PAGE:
New York State law defines family offenses / domestic violence as the commission of certain violent and threatening crimes between people who share one of the specified relationships (current or ex-spouses, parent and child, or members of the same family or household). In addition to criminal prosecution, a person who commits domestic violence may be named in a restraining order, otherwise known as an order of protection.
- When is the best time to act?:
Anyone charged with a domestic violence-related crime should consult with an experienced criminal defense attorney right away, as mere allegations can be enough to compromise a person’s reputation, employment, and personal relationships. Even worse, conviction of a crime related to domestic violence can result in jail time, fines, probation, or an order to attend counseling or anger management classes.
- State Penalties for Domestic Violence:
Sentences for conviction of a domestic violence offense can vary in severity, depending on the crime or violation. For example, third-degree stalking is a Class A misdemeanor, which is punishable by a year’s imprisonment and three years’ probation, while conviction for first-degree assault, which is a violent felony offense, can impose a sentence of 5 -25 years in prison or a fine of up to $5,000.
- Related Crimes:
Assault, Harassment, Aggravated Harassment, Sexual Misconduct, Forcible Touching, Sexual Abuse, Stalking, Criminal Mischief, Menacing, Reckless Endangerment, Strangulation, Attempted Murder, Murder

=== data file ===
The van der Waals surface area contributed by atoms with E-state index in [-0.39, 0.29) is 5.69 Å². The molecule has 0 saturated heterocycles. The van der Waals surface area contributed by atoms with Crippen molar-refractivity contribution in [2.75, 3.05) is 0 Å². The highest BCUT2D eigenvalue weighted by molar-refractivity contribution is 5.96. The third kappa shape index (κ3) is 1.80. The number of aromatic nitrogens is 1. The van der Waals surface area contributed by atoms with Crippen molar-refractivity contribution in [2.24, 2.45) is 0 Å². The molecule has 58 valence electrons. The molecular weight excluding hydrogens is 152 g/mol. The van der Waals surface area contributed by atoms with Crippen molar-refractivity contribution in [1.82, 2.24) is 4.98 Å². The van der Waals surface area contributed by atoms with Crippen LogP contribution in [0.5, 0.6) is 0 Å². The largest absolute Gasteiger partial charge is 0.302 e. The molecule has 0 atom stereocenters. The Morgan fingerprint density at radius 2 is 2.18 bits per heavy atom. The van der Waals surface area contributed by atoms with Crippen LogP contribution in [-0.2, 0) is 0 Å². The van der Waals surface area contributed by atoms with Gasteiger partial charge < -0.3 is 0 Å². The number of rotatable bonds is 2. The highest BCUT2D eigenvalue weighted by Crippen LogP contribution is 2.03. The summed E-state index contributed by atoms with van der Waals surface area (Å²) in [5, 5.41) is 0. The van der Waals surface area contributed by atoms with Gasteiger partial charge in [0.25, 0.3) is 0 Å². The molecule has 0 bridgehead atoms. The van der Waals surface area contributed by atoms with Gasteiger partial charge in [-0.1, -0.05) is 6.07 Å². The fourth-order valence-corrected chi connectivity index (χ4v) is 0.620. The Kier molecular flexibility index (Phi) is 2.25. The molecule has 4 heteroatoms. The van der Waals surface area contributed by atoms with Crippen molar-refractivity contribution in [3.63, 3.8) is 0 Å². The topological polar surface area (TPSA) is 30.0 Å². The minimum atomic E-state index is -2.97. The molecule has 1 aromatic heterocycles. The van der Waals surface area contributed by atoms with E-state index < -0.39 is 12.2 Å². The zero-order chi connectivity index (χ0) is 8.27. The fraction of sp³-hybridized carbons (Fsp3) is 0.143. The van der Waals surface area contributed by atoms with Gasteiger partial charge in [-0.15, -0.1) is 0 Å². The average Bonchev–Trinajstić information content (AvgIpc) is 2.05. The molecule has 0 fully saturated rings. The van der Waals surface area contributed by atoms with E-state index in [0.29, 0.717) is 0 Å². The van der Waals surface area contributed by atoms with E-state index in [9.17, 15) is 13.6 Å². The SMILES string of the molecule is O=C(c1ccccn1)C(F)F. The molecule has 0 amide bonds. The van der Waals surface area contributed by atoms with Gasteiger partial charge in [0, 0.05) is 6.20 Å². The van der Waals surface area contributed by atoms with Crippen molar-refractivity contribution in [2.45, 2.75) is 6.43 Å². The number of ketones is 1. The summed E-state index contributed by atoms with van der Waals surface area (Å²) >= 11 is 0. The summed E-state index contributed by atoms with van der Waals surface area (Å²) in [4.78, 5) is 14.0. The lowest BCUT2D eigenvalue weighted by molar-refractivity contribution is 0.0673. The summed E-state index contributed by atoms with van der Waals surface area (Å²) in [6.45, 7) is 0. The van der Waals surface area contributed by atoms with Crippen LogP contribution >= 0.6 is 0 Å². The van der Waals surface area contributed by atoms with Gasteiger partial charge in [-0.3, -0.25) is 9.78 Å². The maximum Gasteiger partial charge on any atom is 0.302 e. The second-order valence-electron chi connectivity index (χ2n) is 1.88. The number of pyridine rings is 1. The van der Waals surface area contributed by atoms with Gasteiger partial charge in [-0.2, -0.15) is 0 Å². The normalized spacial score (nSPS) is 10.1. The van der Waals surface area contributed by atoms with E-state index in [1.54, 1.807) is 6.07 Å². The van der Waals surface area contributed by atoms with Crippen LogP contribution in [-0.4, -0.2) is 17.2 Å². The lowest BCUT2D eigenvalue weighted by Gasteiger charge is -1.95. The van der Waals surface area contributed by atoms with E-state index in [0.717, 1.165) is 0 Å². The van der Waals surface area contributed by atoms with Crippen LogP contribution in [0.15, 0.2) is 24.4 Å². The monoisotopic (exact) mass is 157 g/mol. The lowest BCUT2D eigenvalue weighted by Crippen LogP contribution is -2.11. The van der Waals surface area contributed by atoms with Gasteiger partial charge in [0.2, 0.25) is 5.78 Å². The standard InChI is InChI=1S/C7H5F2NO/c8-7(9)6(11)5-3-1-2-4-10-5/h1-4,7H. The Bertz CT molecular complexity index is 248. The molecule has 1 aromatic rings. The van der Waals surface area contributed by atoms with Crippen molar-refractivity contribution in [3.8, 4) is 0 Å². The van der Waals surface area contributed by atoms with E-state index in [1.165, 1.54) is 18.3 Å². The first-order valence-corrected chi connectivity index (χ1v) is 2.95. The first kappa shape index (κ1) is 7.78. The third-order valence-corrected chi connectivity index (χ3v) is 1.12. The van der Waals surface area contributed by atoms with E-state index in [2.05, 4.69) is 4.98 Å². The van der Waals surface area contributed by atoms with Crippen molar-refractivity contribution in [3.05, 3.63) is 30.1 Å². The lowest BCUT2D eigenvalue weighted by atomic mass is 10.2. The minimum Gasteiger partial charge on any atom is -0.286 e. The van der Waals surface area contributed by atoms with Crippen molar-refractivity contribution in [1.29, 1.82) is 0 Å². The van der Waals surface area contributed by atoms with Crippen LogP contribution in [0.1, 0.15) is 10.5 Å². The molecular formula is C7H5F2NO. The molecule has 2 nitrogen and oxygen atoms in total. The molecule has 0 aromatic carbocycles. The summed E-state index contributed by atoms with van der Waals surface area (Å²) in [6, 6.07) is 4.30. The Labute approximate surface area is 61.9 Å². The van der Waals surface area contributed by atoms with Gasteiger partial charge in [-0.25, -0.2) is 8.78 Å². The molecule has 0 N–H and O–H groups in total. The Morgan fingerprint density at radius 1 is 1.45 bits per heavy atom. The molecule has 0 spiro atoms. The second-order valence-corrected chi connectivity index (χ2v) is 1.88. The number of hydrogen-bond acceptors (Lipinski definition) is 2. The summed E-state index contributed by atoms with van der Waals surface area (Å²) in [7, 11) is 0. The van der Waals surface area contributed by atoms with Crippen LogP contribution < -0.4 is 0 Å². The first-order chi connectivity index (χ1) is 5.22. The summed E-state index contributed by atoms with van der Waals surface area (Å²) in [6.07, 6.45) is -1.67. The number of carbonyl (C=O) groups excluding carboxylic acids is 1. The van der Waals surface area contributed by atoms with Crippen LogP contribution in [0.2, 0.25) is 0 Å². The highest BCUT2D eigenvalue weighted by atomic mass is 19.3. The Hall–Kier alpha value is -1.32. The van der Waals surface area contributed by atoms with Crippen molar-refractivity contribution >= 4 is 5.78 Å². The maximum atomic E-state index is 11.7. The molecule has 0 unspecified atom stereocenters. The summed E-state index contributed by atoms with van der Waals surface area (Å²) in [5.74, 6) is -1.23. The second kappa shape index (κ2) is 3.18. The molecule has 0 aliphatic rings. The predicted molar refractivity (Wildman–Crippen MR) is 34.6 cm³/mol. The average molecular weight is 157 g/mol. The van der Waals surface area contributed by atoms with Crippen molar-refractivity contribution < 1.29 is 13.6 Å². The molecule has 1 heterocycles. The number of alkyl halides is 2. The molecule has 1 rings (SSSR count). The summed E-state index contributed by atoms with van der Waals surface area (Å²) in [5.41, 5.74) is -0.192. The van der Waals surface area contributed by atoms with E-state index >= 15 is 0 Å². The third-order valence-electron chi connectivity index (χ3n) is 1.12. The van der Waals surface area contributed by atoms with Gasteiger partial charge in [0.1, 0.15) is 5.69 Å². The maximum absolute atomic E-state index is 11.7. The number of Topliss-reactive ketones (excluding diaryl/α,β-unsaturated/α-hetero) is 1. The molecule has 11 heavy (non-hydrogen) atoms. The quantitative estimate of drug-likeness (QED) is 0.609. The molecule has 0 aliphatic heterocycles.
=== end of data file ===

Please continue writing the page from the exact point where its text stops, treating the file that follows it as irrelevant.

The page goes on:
- Difference between New York State and Federal statutes:
Historically, the federal government has lacked jurisdiction over most domestic violence crimes. But the Violence Against Women Act and the Gun Control Act provide empower the federal government to prosecute in certain situations involving firearms or interstate travel or activity. It is a federal crime for a person to travel interstate to commit an act of domestic violence or stalk another person. A person is also liable to be prosecuted at the federal level if they force or coerce an intimate partner to cross state lines and end up committing an act of bodily harm upon them. When an order of protection has been imposed, it is a federal crime to cross state lines with intent to violate the order or persuade someone to travel to another state with the end result being a violation of the order. Penalties hinge on the extent of the bodily injury to the victim. Terms of imprisonment range from 5 years to life if the crime results in the victim's death. Those convicted of a domestic violence-related offense are prohibited from owning firearms. The maximum term of imprisonment for a violation is 10 years.
- Successful Defenses:
Photo, video, or witness statement proof that there was no assault or that the defendant could not have committed the assault, and mental disease / defect are acceptable defenses.
- High profile/government cases:
On November 28, 2011, Jesus Alejandro, 22, was sentenced to 23 years to life in prison after being convicted of one count of murder in the second degree. On April 27, 2008, the defendant stabbed his girlfriend, Christina Hernandez, 25, 26 times with a knife in her apartment at 234 East 119th Street.